+/- 200 feet of assigned altitude
               +/- 15 knots of assigned airspeed.



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 Unusual Attitudes (Aeroplanes and Helicopters)
           Nose-high                                  Nose-low
           Nose-high while banked                     Nose-low while banked

    Completion Standards
    Using partial panel the student shall be able to recover from various unusual
    attitudes:
      promptly, taking immediate and correct action
      with minimum loss of altitude
      smoothly
      using co-ordinated control inputs.

Radio Navigation
    The following list of topics outlines the radio aids to navigation exercises that
    you must include when designing a course for the VFR OTT rating. This
    training is to be completed in accordance with the exercise outlines in the
    Flight Instructor Guide (TP 975), Exercise 24 -- Instrument Flying.

       VOR
           Tune and identify the station              Tracking to eliminate drift
            and test the VOR receiver
           Determine line of position                 Intercept a predetermined
                                                        radial and fly to the station
           Plot a position fix                        Intercept a predetermined
                                                        radial and fly from the station
           Home to the station                        Identify station passage




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    ADF
           Tune and identify the station              Tracking to eliminate drift
            and test the ADF receiver
           Determine line of position                 Intercept a predetermined track
                                                        and fly to the station
           Plot a position fix                        Intercept a predetermined track
                                                        and fly from the station
           Home to the station                        Identify station passage

       GPS
           monitor and verify self test and           Intercept a predetermined track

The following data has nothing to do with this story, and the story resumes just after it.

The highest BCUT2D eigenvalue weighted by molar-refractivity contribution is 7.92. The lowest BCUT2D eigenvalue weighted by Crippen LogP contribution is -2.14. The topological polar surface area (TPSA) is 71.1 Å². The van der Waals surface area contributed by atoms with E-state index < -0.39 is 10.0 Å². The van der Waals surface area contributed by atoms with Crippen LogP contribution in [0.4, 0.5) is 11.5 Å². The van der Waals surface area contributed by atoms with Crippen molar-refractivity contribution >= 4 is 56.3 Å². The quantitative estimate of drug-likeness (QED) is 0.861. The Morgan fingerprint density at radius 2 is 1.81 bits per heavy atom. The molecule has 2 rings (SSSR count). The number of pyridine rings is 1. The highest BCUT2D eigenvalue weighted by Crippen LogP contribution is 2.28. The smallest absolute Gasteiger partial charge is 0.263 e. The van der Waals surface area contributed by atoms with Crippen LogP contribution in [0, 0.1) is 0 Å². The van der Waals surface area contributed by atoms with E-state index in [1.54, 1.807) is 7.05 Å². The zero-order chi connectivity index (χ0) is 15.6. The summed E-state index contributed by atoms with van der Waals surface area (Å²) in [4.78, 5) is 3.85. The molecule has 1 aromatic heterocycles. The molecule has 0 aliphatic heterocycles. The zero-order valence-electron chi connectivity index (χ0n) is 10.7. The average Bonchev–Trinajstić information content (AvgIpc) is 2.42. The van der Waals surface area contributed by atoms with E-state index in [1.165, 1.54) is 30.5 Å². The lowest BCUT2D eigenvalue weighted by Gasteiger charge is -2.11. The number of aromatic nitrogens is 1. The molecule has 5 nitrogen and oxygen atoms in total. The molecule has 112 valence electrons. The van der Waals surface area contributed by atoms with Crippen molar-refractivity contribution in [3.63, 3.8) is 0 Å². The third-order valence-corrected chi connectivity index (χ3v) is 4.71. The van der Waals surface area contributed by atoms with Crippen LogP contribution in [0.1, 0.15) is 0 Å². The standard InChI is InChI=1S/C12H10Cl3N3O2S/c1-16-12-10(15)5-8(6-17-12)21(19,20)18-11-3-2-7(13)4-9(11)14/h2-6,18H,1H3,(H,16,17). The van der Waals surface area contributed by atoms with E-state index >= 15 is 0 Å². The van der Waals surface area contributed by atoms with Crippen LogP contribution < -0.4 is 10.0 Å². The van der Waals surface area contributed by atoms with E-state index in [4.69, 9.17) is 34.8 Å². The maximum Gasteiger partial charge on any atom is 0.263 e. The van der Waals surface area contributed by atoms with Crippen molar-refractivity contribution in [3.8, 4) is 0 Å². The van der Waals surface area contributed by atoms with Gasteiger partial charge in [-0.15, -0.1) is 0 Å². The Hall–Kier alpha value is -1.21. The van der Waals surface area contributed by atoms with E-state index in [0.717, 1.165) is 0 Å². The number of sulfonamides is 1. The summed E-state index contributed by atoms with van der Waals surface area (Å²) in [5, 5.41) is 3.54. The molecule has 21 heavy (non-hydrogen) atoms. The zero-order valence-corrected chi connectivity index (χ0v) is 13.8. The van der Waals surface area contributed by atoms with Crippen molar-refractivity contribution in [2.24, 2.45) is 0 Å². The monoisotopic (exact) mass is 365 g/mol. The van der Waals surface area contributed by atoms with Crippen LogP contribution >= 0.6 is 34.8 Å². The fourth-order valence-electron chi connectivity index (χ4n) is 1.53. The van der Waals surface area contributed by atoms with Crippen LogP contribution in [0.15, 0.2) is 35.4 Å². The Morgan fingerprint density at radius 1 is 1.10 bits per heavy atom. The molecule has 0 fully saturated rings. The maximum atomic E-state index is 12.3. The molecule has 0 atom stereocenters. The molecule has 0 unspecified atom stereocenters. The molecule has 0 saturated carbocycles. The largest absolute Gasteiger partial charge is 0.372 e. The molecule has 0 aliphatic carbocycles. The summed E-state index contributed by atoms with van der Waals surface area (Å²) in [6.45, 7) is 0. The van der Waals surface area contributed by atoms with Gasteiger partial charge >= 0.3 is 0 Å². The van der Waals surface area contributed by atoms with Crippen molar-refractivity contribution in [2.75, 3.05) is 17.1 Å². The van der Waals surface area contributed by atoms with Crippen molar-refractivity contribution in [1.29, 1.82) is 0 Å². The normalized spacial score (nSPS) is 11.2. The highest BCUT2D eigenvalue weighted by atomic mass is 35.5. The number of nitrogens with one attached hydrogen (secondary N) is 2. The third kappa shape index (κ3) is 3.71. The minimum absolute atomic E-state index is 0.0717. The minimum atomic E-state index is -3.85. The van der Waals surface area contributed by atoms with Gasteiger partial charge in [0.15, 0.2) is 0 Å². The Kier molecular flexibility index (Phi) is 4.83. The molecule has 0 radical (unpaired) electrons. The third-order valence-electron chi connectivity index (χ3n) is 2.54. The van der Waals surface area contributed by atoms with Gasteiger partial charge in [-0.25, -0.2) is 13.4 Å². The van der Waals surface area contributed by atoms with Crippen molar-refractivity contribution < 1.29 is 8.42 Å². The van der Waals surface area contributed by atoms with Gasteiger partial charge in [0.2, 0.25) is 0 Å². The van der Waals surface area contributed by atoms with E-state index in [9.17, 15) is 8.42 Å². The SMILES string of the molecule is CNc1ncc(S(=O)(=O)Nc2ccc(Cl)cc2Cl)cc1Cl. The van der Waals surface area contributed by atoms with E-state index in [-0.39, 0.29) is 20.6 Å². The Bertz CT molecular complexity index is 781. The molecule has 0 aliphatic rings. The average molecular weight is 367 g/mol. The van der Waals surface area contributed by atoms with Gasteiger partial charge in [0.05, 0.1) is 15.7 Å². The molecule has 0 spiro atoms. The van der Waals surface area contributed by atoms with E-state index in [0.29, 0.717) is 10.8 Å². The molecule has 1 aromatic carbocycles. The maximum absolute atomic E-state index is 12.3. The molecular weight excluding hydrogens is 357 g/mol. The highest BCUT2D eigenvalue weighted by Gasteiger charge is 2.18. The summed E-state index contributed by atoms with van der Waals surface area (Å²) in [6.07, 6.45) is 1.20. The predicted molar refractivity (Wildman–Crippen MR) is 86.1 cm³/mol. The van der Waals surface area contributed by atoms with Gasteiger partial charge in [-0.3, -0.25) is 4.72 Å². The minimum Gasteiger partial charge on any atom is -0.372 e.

initialization                              and fly to the waypoint
           verify the equipment is
            serviceable and functioning
           Input, or retrieve and verify the
            waypoint
           Home to the waypoint                       Intercept a predetermined track
                                                        and fly from the waypoint
           Tracking to eliminate drift                Identify waypoint passage


    Completion Standards
    The student shall be able to:
           tune and identify the radio facility and test the receiver or, for GPS,
            input or retrieve and verify the required waypoint
           determine the position of the aircraft relative to a radio navigation aid
            or waypoint
           expeditiously apply an orientation procedure that will establish the
            aircraft on the required track or radial
           maintain the required track or radial within +/- 10° or, for GPS, within
            +/- one nautical mile
           identify or describe station or waypoint passage.

Advice to Instructors
    Planning an Over-the-Top flight brings with it some additional areas of
    consideration. Point out that in many cases it will be necessary to fly at
    higher altitudes and the operational limits of the aircraft may become a
    critical factor. Also, if the flight will be above 10,000 feet, oxygen may
    become a requirement.
    Consider the benefits of adding realism to the training. If possible, arrange
    the training schedule such that a portion of the training is carried out in
    various actual over-the-top conditions. Have the student practice making go-
    no-go decisions based on an analysis of weather data for a pre-selected trip.




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Training Resources
    Flight Training Manual-Fourth Edition. Provides detailed information on
    instrument flying techniques and radio navigation procedures.

    Air Command Weather Manual (TP9352) and Air Command Weather
    Manual Supplement (TP9353). The Air Command Weather Manual
    provides detailed text explaining the interpretation of weather reports,
    forecasts, weather maps and prognostic charts. The Air Command Weather
    Manual Supplement is the companion workbook to this manual.

    AWARE (Environment Canada). This is a manual of meteorology for flight
    crews.

    Flight Instructor Guide (TP 975), Exercise 24 -- Instrument Flying.
    Exercise 24 provides guidance for teaching basic instrument flying skills
    and radio navigation.

    Human Factors for Aviation -- Basic Handbook. An introduction to the
    study of how pilot performance is influenced by their relationship with their
    equipment, procedures, the environment, and other people.